Thanks.

Hello Sean

Indeed you are correct that VSS and stackwise both create a single control plane while vPC for nexus devices maintain a different control plane for each device. There is a good reason for this. By maintaining a separate control plane, vPC is more resiliant to failure. Remember that Nexus devices are specifically designed for datacenters, and require a higher level of availability.

In VSS and stackwise, the single control plane is a single point of failure. For example, in the event of a software update, a stack or a VSS pair must be rebooted. For access switches, or even for core switches, this can be done in a maintenance window with little or no impact to the network users. However, a datacenter must be up and running 24/7/365, so there is no convenient maintenance window.

A pair of vPC Nexus switches can have their NX-OS updated with zero downtime, because of the fact that they have different control planes. When one switch is being updated, the other takes over all activity, and visa versa.

So the advantage is that with individual control planes, the vPC nexus switches deliver a truly redundant high availability scenario, whereas stackwise and VSS don’t deliver that level of redundancy. Don’t get me wrong, stackwise and VSS are great because there is redundancy as far as power supplies, hardware, and redundant uplinks, which is more than enough for access, distribution, or even some core network components. But you need that little extra that vPC provides when you deal with datacenters.

On the other hand vPC can be more complex to configure especially when implementing routing as you say, or HSRP, or other features as well, but that’s part of the tradeoff of having the control planes of the devices remain independent.

I hope this has been helpful!

Laz

Dear Rene/lagapides, I would not question the quality on Networklessons, but having the topics listed as per exam would have been easier to check off, what we have learnt and what we know. and keeping the extra topics as bonus lessons would have made us understand them better. If this could be done, that would be awesome!!!

Hi i want to know how to configure the Spine and Leaf Architecture in lab i didnt see any lab regard Spine and Leaf Architecture in the site .
Regard
MBN

Hello Mohamad

The spine and leaf architecture describes the way in which the switches are interconnected. It is primarily a physical layer architecture. The distinguishing feature, compared to the more traditional tiered model, is that every spine switch has a physical connection to every leaf switch. There is no specialized configuration on the devices to achieve this architecture.

Now having said that, there are some guidelines for configuration to keep in mind when implementing such an architecture, but these are not specific to the architecture itself but to general networking best practices.

  1. Don’t use STP. Ensure that your configuration does not rely on STP to prevent L2 loops, otherwise, you waste available bandwidth by causing all links but one to remain idle
  2. Configure VLANs only on leaf switches. Spine switches should remain unaware of VLAN configurations. Spine switches should perform routing between the VLANs configured on the leaves.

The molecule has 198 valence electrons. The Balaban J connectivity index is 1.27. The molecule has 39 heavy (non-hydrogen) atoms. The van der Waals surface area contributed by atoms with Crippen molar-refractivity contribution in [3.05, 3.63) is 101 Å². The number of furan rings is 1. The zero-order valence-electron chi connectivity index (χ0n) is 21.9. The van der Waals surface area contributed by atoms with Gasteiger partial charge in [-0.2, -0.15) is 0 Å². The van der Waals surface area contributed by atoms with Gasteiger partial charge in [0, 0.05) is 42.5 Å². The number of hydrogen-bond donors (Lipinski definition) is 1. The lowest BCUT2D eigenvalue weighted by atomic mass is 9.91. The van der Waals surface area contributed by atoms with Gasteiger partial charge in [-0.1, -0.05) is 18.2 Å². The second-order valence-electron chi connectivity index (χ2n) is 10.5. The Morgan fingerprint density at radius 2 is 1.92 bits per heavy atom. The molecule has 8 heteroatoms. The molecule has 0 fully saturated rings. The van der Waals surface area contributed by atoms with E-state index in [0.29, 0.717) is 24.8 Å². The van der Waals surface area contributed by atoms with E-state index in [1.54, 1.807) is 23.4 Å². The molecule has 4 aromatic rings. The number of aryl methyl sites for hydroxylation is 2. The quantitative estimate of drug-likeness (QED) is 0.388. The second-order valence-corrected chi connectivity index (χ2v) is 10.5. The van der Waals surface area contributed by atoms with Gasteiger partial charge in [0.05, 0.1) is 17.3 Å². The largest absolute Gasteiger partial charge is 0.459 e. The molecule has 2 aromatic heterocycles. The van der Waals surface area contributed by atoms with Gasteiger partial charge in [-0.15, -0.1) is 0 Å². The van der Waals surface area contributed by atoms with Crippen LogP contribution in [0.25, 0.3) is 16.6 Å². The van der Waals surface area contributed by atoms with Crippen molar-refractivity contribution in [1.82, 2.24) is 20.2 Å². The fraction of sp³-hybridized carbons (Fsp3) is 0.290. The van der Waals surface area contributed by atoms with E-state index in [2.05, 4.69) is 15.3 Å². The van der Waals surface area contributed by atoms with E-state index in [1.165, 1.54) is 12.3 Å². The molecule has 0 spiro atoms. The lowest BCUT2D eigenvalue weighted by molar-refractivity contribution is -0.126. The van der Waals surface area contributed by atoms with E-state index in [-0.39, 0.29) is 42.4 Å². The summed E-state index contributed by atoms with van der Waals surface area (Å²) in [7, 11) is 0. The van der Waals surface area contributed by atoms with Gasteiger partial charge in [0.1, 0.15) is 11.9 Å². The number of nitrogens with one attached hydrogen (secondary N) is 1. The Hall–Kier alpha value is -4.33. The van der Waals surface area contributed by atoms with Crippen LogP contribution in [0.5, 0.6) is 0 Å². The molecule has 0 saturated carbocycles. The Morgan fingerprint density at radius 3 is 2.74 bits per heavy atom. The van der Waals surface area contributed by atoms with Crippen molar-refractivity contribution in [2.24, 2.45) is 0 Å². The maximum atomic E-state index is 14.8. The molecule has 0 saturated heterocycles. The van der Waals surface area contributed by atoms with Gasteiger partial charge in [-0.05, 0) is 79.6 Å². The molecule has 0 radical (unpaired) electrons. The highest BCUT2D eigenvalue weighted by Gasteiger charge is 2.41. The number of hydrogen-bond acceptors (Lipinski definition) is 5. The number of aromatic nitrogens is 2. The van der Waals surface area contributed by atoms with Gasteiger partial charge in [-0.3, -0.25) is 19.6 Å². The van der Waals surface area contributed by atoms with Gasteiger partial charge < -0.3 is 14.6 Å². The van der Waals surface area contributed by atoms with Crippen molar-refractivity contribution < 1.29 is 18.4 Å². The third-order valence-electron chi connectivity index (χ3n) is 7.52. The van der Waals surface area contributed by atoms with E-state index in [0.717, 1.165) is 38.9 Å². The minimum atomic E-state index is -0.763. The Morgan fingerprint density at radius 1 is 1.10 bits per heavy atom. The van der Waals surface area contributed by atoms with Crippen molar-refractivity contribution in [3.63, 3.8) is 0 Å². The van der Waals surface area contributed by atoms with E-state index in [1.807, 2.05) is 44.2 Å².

3. Routing protocols configured to function with equal cost multipath should be implemented to ensure the most efficient usage of the multiple uplinks to the spine switches. For extensively large networks, Cisco recommends the use of BGP to ensure the scalability of such networks.

These are just a few of the best practices. You can find more information at the following Whitepaper, which has additional links and references.

I hope this has been helpful!

Laz

Hi,
When we have 2 nexus forming a vPC, in the show mac address-table, in column Ports, sometimes it is the port-channel number, sometimes it is vPC Peer-Link or even vPC Peer-Link(R). May I know the difference between the three please ? Thank you

Hello Amadou

On a Nexus device, when you issue the show mac address-table command, you may see something similar to this:

Legend:
* - primary entry, G - Gateway MAC, (R) - Routed MAC, O - Overlay MAC
age - seconds since last seen,+ - primary entry using vPC Peer-Link,
   (T) - True, (F) - False

VLAN     MAC Address      Type      age     Secure NTFY Ports/SWID.SSID.LID
----     -----------      ----      ---     ------ ---- -------------------
10       0000.0c9f.f002   dynamic   10      F      F    Po100
10       0000.0c9f.f003   dynamic   15      F      F    Po100 (R)
20       0000.0c9f.f004   dynamic   5       F      F    vPC Peer-Link
20       0000.0c9f.f005   dynamic   20      F      F    vPC Peer-Link (R)
30       0000.0c9f.f006   dynamic   0       F      F    Eth1/1
30       0000.0c9f.f007   dynamic   0       F      F    Eth1/2

Indeed in the Ports column, you may get a particular interface, a port channel, or a vPC link, and each one has a specific meaning.

Remember the MAC address table is used to correspond a MAC address with a particular interface or port on the switch. MAC addresses are learned when a frame enters a port. The source MAC address is recorded in the MAC address table, and the port on which it entered the switch is also recorded.

The Port column contains the port on which that particular MAC address was learned. Remember, Ethernet frames can enter a switch via a physical port, a port channel, or via the vPC peer link as well. Here are the various values you can see in the Ports column:

  • Physical interface - example: Eth1/2 - This MAC address was learned via a frame that entered the Ethernet 1/2 interface. This is a physical interface on the switch.
  • Port channel - example: Po100 - This MAC address was learned via a frame that entered port channel 100, which is a logical interface composed of multiple physical links.
  • vPC peer-link - The vPC Peer-Link is the special link between the Nexus switches that are part of the vPC domain. The MAC address was learned from the Peer-Link itself.
  • (R) - This indicates that the MAC address is associated with a routed port such as an SVI, a Layer 3 EtherChannel port, or a Layer 3 physical port.

Some more info about the show mac address-table on Nexus devices can be found here:

I hope this has been helpful!

Laz